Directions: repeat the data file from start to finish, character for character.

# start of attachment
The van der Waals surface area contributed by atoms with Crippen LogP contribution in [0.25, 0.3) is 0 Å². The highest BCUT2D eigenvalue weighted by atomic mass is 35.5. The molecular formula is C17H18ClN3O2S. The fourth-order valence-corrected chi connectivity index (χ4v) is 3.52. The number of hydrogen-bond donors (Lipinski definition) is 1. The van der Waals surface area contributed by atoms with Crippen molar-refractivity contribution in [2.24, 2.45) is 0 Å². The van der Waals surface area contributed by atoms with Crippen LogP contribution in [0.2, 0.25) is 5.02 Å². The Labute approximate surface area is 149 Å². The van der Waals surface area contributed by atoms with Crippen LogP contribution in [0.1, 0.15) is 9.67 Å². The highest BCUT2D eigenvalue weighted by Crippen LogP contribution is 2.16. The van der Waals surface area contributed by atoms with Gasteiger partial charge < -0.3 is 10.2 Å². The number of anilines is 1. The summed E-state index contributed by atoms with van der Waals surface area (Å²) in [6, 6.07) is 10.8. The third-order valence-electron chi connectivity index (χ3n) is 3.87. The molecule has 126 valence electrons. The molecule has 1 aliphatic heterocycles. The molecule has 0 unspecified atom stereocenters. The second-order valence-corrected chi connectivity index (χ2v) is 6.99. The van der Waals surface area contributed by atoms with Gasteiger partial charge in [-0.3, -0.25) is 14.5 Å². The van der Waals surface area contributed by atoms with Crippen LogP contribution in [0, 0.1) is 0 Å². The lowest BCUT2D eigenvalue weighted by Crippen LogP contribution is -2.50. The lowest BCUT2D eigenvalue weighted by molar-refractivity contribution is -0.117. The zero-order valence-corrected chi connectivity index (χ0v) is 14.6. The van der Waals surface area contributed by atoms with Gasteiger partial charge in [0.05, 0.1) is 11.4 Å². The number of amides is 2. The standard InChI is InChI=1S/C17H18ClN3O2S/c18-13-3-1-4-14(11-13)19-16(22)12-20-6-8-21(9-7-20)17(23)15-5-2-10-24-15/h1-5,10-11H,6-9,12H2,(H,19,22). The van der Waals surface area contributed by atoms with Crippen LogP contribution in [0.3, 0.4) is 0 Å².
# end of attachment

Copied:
The van der Waals surface area contributed by atoms with Crippen LogP contribution in [0.25, 0.3) is 0 Å². The highest BCUT2D eigenvalue weighted by atomic mass is 35.5. The molecular formula is C17H18ClN3O2S. The fourth-order valence-corrected chi connectivity index (χ4v) is 3.52. The number of hydrogen-bond donors (Lipinski definition) is 1. The van der Waals surface area contributed by atoms with Crippen molar-refractivity contribution in [2.24, 2.45) is 0 Å². The van der Waals surface area contributed by atoms with Crippen LogP contribution in [0.2, 0.25) is 5.02 Å². The Labute approximate surface area is 149 Å². The van der Waals surface area contributed by atoms with Crippen LogP contribution in [0.1, 0.15) is 9.67 Å². The highest BCUT2D eigenvalue weighted by Crippen LogP contribution is 2.16. The van der Waals surface area contributed by atoms with Gasteiger partial charge < -0.3 is 10.2 Å². The number of anilines is 1. The summed E-state index contributed by atoms with van der Waals surface area (Å²) in [6, 6.07) is 10.8. The third-order valence-electron chi connectivity index (χ3n) is 3.87. The molecule has 126 valence electrons. The molecule has 1 aliphatic heterocycles. The molecule has 0 unspecified atom stereocenters. The second-order valence-corrected chi connectivity index (χ2v) is 6.99. The van der Waals surface area contributed by atoms with Gasteiger partial charge in [-0.3, -0.25) is 14.5 Å². The van der Waals surface area contributed by atoms with Crippen LogP contribution in [0, 0.1) is 0 Å². The lowest BCUT2D eigenvalue weighted by Crippen LogP contribution is -2.50. The lowest BCUT2D eigenvalue weighted by molar-refractivity contribution is -0.117. The zero-order valence-corrected chi connectivity index (χ0v) is 14.6. The van der Waals surface area contributed by atoms with Gasteiger partial charge in [0.05, 0.1) is 11.4 Å². The number of amides is 2. The standard InChI is InChI=1S/C17H18ClN3O2S/c18-13-3-1-4-14(11-13)19-16(22)12-20-6-8-21(9-7-20)17(23)15-5-2-10-24-15/h1-5,10-11H,6-9,12H2,(H,19,22). The van der Waals surface area contributed by atoms with Crippen LogP contribution in [0.3, 0.4) is 0 Å².